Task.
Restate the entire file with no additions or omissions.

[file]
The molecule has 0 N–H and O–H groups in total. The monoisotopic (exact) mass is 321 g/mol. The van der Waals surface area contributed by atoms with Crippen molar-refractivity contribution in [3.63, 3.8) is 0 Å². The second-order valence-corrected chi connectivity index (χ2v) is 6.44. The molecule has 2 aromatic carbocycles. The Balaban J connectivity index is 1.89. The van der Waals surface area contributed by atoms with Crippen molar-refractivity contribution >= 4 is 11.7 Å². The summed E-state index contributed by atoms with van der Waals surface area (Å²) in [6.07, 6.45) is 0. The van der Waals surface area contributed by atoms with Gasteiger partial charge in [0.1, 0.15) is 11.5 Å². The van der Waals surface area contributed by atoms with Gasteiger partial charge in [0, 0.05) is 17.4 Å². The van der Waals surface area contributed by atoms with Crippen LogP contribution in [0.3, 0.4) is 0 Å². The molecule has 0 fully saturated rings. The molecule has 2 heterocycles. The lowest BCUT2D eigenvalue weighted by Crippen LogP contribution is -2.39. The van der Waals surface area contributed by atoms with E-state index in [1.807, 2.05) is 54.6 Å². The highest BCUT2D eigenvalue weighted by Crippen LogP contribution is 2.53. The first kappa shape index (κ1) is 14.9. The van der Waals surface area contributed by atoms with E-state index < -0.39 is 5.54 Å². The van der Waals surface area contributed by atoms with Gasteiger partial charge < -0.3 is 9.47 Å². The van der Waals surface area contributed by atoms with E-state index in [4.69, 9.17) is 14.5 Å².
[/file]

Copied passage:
The molecule has 0 N–H and O–H groups in total. The monoisotopic (exact) mass is 321 g/mol. The van der Waals surface area contributed by atoms with Crippen molar-refractivity contribution in [3.63, 3.8) is 0 Å². The second-order valence-corrected chi connectivity index (χ2v) is 6.44. The molecule has 2 aromatic carbocycles. The Balaban J connectivity index is 1.89. The van der Waals surface area contributed by atoms with Crippen molar-refractivity contribution >= 4 is 11.7 Å². The summed E-state index contributed by atoms with van der Waals surface area (Å²) in [6.07, 6.45) is 0. The van der Waals surface area contributed by atoms with Gasteiger partial charge in [0.1, 0.15) is 11.5 Å². The van der Waals surface area contributed by atoms with Gasteiger partial charge in [0, 0.05) is 17.4 Å². The van der Waals surface area contributed by atoms with Crippen LogP contribution in [0.3, 0.4) is 0 Å². The molecule has 0 fully saturated rings. The molecule has 2 heterocycles. The lowest BCUT2D eigenvalue weighted by Crippen LogP contribution is -2.39. The van der Waals surface area contributed by atoms with E-state index in [1.807, 2.05) is 54.6 Å². The highest BCUT2D eigenvalue weighted by Crippen LogP contribution is 2.53. The first kappa shape index (κ1) is 14.9. The van der Waals surface area contributed by atoms with E-state index < -0.39 is 5.54 Å². The van der Waals surface area contributed by atoms with Gasteiger partial charge < -0.3 is 9.47 Å². The van der Waals surface area contributed by atoms with E-state index in [4.69, 9.17) is 14.5 Å².